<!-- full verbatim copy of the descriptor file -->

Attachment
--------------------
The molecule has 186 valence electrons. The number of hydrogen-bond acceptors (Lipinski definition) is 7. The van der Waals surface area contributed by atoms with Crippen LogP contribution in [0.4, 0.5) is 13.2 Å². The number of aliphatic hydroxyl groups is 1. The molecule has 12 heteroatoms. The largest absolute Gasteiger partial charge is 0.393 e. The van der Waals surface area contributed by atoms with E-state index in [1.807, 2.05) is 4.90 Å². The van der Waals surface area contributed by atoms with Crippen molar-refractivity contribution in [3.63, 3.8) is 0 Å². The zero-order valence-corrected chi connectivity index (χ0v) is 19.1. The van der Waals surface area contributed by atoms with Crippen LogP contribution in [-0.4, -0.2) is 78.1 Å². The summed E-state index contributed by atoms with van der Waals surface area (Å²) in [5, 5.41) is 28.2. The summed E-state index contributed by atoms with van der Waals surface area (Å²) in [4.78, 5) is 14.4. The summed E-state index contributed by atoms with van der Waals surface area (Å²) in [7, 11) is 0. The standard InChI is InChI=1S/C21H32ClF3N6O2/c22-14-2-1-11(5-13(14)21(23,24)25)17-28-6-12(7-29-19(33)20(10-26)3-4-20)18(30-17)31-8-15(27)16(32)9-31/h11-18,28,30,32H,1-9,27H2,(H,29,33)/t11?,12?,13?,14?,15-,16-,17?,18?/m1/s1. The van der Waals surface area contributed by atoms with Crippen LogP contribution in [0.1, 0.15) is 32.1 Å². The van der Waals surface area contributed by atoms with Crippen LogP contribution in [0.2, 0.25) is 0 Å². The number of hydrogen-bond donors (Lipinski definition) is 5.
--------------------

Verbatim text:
The molecule has 186 valence electrons. The number of hydrogen-bond acceptors (Lipinski definition) is 7. The van der Waals surface area contributed by atoms with Crippen LogP contribution in [0.4, 0.5) is 13.2 Å². The number of aliphatic hydroxyl groups is 1. The molecule has 12 heteroatoms. The largest absolute Gasteiger partial charge is 0.393 e. The van der Waals surface area contributed by atoms with E-state index in [1.807, 2.05) is 4.90 Å². The van der Waals surface area contributed by atoms with Crippen molar-refractivity contribution in [3.63, 3.8) is 0 Å². The zero-order valence-corrected chi connectivity index (χ0v) is 19.1. The van der Waals surface area contributed by atoms with Crippen LogP contribution in [-0.4, -0.2) is 78.1 Å². The summed E-state index contributed by atoms with van der Waals surface area (Å²) in [5, 5.41) is 28.2. The summed E-state index contributed by atoms with van der Waals surface area (Å²) in [4.78, 5) is 14.4. The summed E-state index contributed by atoms with van der Waals surface area (Å²) in [7, 11) is 0. The standard InChI is InChI=1S/C21H32ClF3N6O2/c22-14-2-1-11(5-13(14)21(23,24)25)17-28-6-12(7-29-19(33)20(10-26)3-4-20)18(30-17)31-8-15(27)16(32)9-31/h11-18,28,30,32H,1-9,27H2,(H,29,33)/t11?,12?,13?,14?,15-,16-,17?,18?/m1/s1. The van der Waals surface area contributed by atoms with Crippen LogP contribution in [0.1, 0.15) is 32.1 Å². The van der Waals surface area contributed by atoms with Crippen LogP contribution in [0.2, 0.25) is 0 Å². The number of hydrogen-bond donors (Lipinski definition) is 5.